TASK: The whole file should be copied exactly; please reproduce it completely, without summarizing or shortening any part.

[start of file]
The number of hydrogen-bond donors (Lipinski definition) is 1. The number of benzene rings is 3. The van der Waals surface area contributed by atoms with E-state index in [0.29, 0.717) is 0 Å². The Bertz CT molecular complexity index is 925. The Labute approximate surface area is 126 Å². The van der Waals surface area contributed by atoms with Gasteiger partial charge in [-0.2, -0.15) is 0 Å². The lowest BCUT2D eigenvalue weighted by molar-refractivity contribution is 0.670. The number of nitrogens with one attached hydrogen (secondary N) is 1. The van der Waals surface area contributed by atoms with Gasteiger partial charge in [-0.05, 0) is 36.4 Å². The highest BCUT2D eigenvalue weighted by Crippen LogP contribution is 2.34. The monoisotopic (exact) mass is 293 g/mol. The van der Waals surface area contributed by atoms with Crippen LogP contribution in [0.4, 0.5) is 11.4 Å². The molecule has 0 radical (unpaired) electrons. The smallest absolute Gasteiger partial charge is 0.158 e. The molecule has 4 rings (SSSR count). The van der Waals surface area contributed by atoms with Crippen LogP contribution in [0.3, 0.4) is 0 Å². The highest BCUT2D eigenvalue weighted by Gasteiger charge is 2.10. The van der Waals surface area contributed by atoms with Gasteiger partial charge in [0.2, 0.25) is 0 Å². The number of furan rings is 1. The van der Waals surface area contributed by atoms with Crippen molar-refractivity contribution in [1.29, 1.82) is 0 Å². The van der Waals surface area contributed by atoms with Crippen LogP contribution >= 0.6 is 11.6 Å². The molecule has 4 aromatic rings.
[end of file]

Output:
The number of hydrogen-bond donors (Lipinski definition) is 1. The number of benzene rings is 3. The van der Waals surface area contributed by atoms with E-state index in [0.29, 0.717) is 0 Å². The Bertz CT molecular complexity index is 925. The Labute approximate surface area is 126 Å². The van der Waals surface area contributed by atoms with Gasteiger partial charge in [-0.2, -0.15) is 0 Å². The lowest BCUT2D eigenvalue weighted by molar-refractivity contribution is 0.670. The number of nitrogens with one attached hydrogen (secondary N) is 1. The van der Waals surface area contributed by atoms with Gasteiger partial charge in [-0.05, 0) is 36.4 Å². The highest BCUT2D eigenvalue weighted by Crippen LogP contribution is 2.34. The monoisotopic (exact) mass is 293 g/mol. The van der Waals surface area contributed by atoms with Crippen LogP contribution in [0.4, 0.5) is 11.4 Å². The molecule has 0 radical (unpaired) electrons. The smallest absolute Gasteiger partial charge is 0.158 e. The molecule has 4 rings (SSSR count). The van der Waals surface area contributed by atoms with Crippen LogP contribution in [0.3, 0.4) is 0 Å². The highest BCUT2D eigenvalue weighted by Gasteiger charge is 2.10. The van der Waals surface area contributed by atoms with Gasteiger partial charge in [0.2, 0.25) is 0 Å². The number of furan rings is 1. The van der Waals surface area contributed by atoms with Crippen molar-refractivity contribution in [1.29, 1.82) is 0 Å². The van der Waals surface area contributed by atoms with Crippen LogP contribution >= 0.6 is 11.6 Å². The molecule has 4 aromatic rings.